“It felt like I was having sex with a telephone pole. SIDEWAYS.”

“It doesn’t just hurt the FIRST time!!!! It’s been 12 weeks and still! Ouch!!”

“Nobody told me it would be like {having sex with} a cactus.”

So how are you supposed to get back in the saddle if it hurts like that? How do you even attempt it? Some people may tell you to have a glass of wine and try to relax. Take a warm bath to unwind. Get yourself dolled up, wear a sexy nightie or a robe, put the baby down for bedtime and make some time for just the two of you.

And repeat. The only way it’s going to get better is if you keep doing it. It might not be great the first few times, but trying again and again may help chip away at some of the worry and fear that you’re experiencing. Eventually, it might not be that bad, and then sooner or later, you’ll be back to normal. Uh… just like riding a bike. Kind of.

8 Will It Hurt If I Had A C-section?

Think you’re out of the woods because you had, or are planning to have, a C-section? Nope. A lot of women are surprised to find that they have lochia for several weeks even though they had a C-section. It doesn’t matter how you delivered the baby; the bleeding comes from the place in the uterus where the placenta was attached. Even if you didn’t deliver vaginally, you can still expect bleeding for 4-6 weeks after delivery.

And even though the baby didn’t come out of your vagina, that area can still be just as sore and tender as if it did, especially if you were in labor for a long time or did a lot of pushing before you had a C-section! Your incision and lower abdominal area may be sore and painful if any pressure or weight is placed on it. Also, your uterus still needs to shrink back to its normal, pre-baby size and shape and the cervix needs to close. (The cervix should be closed again before having sex to reduce the risk of infection.)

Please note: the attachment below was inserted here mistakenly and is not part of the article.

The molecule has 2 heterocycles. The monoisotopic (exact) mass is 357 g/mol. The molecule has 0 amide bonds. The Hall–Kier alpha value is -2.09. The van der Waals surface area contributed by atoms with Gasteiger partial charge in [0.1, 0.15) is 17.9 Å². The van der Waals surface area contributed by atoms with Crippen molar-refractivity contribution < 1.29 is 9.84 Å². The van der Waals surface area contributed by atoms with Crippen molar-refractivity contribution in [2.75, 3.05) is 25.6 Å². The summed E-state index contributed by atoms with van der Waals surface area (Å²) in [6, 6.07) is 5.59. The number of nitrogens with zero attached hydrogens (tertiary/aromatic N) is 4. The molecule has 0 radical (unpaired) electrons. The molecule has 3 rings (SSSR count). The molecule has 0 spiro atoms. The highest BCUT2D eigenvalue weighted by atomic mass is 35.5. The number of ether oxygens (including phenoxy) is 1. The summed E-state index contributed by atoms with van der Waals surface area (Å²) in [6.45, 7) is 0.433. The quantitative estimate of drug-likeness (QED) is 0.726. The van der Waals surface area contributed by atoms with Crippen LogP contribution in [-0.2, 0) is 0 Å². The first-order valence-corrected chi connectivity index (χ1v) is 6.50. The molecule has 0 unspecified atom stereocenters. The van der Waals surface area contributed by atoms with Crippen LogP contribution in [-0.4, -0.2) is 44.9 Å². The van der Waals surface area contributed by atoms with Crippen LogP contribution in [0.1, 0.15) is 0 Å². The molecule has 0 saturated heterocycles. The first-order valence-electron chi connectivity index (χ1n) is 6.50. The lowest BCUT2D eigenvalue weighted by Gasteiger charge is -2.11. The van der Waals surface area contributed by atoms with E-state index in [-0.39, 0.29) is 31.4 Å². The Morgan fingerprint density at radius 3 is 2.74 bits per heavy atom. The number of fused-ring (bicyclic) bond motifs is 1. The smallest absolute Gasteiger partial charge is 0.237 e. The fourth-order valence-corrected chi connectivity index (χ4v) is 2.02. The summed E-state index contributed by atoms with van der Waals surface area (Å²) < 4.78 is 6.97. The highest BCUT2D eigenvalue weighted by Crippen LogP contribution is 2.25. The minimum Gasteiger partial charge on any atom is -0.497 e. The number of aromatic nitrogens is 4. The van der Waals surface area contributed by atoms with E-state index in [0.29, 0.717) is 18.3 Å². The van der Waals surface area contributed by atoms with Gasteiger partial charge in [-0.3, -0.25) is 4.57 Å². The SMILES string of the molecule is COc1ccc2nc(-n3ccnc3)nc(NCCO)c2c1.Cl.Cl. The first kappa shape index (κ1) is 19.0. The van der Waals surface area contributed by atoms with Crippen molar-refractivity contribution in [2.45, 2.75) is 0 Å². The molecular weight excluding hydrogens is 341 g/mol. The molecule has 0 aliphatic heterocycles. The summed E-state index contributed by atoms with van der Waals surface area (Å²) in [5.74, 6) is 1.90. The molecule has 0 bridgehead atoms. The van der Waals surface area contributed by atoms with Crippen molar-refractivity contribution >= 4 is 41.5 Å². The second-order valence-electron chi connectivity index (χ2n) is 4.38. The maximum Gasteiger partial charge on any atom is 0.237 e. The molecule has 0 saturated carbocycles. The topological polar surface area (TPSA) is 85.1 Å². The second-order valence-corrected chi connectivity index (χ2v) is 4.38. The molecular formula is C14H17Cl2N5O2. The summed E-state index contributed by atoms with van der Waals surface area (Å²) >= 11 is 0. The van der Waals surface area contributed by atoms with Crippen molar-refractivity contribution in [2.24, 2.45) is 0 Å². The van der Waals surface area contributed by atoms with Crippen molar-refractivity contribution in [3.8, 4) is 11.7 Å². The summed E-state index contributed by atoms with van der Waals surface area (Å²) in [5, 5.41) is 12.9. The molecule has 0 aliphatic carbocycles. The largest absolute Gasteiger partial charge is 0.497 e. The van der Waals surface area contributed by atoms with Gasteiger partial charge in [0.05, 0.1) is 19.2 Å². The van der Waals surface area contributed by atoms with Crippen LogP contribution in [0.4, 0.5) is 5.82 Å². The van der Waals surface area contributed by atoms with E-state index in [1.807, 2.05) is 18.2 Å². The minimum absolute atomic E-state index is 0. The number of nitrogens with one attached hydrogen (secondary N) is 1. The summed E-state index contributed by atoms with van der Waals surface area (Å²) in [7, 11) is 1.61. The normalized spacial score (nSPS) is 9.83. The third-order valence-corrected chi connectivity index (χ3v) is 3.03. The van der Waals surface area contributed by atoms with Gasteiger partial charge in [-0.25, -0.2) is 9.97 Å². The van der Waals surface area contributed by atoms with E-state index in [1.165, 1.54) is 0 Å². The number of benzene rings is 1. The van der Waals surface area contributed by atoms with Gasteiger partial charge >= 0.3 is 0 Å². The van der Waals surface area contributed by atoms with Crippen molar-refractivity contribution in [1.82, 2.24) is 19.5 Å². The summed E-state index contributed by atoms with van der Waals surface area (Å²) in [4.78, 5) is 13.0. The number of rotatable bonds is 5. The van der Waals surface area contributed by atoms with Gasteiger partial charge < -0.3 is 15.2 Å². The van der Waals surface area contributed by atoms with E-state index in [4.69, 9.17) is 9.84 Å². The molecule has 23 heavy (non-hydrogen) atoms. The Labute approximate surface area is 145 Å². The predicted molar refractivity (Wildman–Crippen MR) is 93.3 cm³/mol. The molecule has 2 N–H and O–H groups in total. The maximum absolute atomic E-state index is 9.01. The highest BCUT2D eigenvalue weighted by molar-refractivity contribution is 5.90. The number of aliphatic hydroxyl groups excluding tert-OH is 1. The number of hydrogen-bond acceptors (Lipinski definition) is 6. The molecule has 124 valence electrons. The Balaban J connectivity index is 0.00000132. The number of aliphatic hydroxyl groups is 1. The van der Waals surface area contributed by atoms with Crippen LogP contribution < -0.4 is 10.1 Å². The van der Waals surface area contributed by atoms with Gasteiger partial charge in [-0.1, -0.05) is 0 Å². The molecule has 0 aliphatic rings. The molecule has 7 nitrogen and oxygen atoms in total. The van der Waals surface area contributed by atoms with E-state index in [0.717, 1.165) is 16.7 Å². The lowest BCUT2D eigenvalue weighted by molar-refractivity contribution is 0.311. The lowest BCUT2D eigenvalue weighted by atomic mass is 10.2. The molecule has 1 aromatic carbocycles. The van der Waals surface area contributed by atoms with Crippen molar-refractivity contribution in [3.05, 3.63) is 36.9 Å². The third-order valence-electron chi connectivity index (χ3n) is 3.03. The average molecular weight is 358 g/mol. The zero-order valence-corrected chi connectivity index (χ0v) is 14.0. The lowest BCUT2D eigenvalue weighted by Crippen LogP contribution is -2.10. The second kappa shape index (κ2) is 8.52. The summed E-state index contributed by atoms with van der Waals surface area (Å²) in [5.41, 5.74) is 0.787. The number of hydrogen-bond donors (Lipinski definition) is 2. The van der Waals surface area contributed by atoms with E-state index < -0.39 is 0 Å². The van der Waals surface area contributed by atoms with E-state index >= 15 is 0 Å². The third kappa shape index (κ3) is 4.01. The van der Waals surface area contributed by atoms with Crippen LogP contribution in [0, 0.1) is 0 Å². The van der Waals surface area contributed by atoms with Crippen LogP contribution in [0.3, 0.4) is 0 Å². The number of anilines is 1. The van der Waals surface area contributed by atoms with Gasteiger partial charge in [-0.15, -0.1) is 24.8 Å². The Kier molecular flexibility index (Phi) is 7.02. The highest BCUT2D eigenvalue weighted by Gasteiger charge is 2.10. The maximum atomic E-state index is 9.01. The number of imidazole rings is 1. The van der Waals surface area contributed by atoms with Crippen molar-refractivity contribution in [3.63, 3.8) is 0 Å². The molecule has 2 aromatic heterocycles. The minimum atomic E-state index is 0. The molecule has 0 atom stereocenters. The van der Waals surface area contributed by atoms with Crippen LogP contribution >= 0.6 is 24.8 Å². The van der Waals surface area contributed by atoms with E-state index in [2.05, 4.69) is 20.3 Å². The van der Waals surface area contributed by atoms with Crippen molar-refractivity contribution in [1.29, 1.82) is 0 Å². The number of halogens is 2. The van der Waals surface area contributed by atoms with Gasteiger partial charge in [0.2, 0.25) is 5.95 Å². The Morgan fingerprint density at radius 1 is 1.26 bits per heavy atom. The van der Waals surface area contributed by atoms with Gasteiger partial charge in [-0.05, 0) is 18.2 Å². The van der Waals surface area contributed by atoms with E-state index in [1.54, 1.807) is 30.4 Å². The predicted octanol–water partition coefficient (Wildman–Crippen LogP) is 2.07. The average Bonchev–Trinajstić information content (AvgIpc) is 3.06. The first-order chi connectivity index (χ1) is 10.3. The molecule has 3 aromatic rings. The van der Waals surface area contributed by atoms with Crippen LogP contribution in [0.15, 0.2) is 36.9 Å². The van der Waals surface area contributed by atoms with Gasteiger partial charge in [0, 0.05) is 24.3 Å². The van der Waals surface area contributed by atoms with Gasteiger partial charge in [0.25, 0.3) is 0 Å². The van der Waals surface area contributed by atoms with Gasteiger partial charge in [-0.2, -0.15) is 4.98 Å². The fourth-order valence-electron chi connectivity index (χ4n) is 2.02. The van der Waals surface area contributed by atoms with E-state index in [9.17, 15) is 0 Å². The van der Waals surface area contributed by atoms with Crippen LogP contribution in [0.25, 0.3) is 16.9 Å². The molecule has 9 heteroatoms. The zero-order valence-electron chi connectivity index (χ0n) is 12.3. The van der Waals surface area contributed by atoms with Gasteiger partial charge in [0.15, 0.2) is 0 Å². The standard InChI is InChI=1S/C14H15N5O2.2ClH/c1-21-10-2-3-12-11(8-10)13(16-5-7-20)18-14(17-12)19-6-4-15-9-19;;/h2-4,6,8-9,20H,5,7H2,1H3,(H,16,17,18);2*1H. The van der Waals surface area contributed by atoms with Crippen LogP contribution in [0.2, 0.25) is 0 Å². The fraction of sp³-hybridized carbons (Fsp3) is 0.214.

7 So What's A Girl To Do?

There are some things you can do to make sex feel better until you really get your groove back. Since vaginal dryness is most usually the culprit of unpleasant, painful postpartum sex, you can use lube. Some women may scoff at the thought of needing “help” in that department, but there’s no shame in the lube game. Buy a big tube and don’t be afraid to use a lot.

There are some other things to try to help you loosen up, so to speak. Ask your partner to give you a massage; it will relax you, and all the touching is a nice way to ease back into the bedroom. As mentioned before, have a small glass of wine to help you relax, too. It can help keep you from tensing up, which can make sex hurt even worse. And don’t forego the foreplay. While he might not need it, (or want it; he might just want to get right to it!) it can help you get into the mood, which might make things better for both of you!

6 Switch It Up!

Back before baby, you might have been the adventurous type that tried different sexual positions just for fun, or just to see what your body was capable of. Now that you’ve had your baby, and you’re dealing with your postpartum body and all of your other issues, you might not be feeling so adventurous. You might be worried about what your partner thinks about your body or worried about how your belly looks with stretch marks running all across it, but don’t let that stop you from trying new positions.

For one thing, some positions may feel better than others. You might not want to try anything crazy, but switching things up in the bedroom might actually help you find a position that isn’t as painful. And if you find something that works or feels better than others, stick with it! Think of it as a way to experiment in the bedroom without feeling awkward about it. You’re just trying to find a way to have sex that doesn’t hurt!

5 Afternoon Delight

Don’t think that sex only has to happen at night. At the end of a long day, you and your partner may be more likely to crawl into bed and pass out than start pawing at each other. Another thing? Don’t think that sex needs to be some long, drawn-out, elaborate affair. If the mood strikes you, morning, noon, or night, then go for it. Your hormones may have you roaring to go first thing in the morning. Or you might put the baby down for his afternoon nap and have a few glorious minutes where you actually don’t have ANYTHING else to do – for once. If that’s the case, JUST DO IT.